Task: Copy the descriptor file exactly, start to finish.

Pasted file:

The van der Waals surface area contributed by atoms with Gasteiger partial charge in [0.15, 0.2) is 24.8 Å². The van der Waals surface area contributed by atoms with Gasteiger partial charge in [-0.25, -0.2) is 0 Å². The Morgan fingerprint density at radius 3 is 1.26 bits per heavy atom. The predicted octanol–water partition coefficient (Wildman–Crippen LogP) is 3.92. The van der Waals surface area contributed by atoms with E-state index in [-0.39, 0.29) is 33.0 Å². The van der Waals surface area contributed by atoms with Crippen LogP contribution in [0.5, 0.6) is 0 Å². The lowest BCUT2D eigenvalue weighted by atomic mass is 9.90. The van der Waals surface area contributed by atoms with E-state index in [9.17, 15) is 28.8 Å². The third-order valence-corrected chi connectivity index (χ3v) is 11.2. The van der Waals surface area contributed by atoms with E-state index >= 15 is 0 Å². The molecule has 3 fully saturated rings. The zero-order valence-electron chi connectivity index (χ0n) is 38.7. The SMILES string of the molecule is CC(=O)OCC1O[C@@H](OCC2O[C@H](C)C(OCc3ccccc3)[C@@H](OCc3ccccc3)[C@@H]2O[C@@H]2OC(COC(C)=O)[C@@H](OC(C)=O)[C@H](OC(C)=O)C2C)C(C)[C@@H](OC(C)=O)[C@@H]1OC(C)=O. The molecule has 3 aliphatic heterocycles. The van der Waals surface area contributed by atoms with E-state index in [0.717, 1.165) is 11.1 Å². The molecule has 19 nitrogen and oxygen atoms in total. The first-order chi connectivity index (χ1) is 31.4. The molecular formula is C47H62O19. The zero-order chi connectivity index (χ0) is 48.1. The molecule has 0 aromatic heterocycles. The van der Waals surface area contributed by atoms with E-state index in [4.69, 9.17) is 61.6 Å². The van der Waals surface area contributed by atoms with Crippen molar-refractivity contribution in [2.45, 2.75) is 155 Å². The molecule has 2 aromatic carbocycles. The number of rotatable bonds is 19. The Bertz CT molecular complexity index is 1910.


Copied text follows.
The van der Waals surface area contributed by atoms with Gasteiger partial charge in [0.15, 0.2) is 24.8 Å². The van der Waals surface area contributed by atoms with Gasteiger partial charge in [-0.25, -0.2) is 0 Å². The Morgan fingerprint density at radius 3 is 1.26 bits per heavy atom. The predicted octanol–water partition coefficient (Wildman–Crippen LogP) is 3.92. The van der Waals surface area contributed by atoms with E-state index in [-0.39, 0.29) is 33.0 Å². The van der Waals surface area contributed by atoms with Crippen LogP contribution in [0.5, 0.6) is 0 Å². The lowest BCUT2D eigenvalue weighted by atomic mass is 9.90. The van der Waals surface area contributed by atoms with E-state index in [9.17, 15) is 28.8 Å². The third-order valence-corrected chi connectivity index (χ3v) is 11.2. The van der Waals surface area contributed by atoms with E-state index >= 15 is 0 Å². The molecule has 3 fully saturated rings. The zero-order valence-electron chi connectivity index (χ0n) is 38.7. The SMILES string of the molecule is CC(=O)OCC1O[C@@H](OCC2O[C@H](C)C(OCc3ccccc3)[C@@H](OCc3ccccc3)[C@@H]2O[C@@H]2OC(COC(C)=O)[C@@H](OC(C)=O)[C@H](OC(C)=O)C2C)C(C)[C@@H](OC(C)=O)[C@@H]1OC(C)=O. The molecule has 3 aliphatic heterocycles. The van der Waals surface area contributed by atoms with E-state index in [0.717, 1.165) is 11.1 Å². The molecule has 19 nitrogen and oxygen atoms in total. The first-order chi connectivity index (χ1) is 31.4. The molecular formula is C47H62O19. The zero-order chi connectivity index (χ0) is 48.1. The molecule has 0 aromatic heterocycles. The van der Waals surface area contributed by atoms with E-state index in [4.69, 9.17) is 61.6 Å². The van der Waals surface area contributed by atoms with Crippen molar-refractivity contribution in [2.45, 2.75) is 155 Å². The molecule has 2 aromatic carbocycles. The number of rotatable bonds is 19. The Bertz CT molecular complexity index is 1910.